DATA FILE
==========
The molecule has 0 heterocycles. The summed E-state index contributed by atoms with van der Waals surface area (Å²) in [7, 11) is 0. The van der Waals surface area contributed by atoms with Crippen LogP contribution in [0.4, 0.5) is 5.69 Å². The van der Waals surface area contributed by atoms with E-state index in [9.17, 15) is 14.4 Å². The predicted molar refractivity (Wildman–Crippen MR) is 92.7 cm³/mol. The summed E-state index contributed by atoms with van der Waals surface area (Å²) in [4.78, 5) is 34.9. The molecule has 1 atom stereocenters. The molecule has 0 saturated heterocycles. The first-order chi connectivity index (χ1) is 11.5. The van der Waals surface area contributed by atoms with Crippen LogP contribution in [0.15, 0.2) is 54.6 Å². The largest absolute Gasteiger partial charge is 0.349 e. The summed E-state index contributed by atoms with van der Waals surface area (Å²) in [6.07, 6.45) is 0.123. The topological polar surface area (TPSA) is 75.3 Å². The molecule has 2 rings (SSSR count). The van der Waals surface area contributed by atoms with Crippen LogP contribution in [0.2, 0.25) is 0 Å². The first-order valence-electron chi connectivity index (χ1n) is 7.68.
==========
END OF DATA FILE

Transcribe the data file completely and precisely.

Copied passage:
The molecule has 0 heterocycles. The summed E-state index contributed by atoms with van der Waals surface area (Å²) in [7, 11) is 0. The van der Waals surface area contributed by atoms with Crippen LogP contribution in [0.4, 0.5) is 5.69 Å². The van der Waals surface area contributed by atoms with E-state index in [9.17, 15) is 14.4 Å². The predicted molar refractivity (Wildman–Crippen MR) is 92.7 cm³/mol. The summed E-state index contributed by atoms with van der Waals surface area (Å²) in [4.78, 5) is 34.9. The molecule has 1 atom stereocenters. The molecule has 0 saturated heterocycles. The first-order chi connectivity index (χ1) is 11.5. The van der Waals surface area contributed by atoms with Crippen LogP contribution in [0.15, 0.2) is 54.6 Å². The largest absolute Gasteiger partial charge is 0.349 e. The summed E-state index contributed by atoms with van der Waals surface area (Å²) in [6.07, 6.45) is 0.123. The topological polar surface area (TPSA) is 75.3 Å². The molecule has 2 rings (SSSR count). The van der Waals surface area contributed by atoms with Crippen LogP contribution in [0.2, 0.25) is 0 Å². The first-order valence-electron chi connectivity index (χ1n) is 7.68.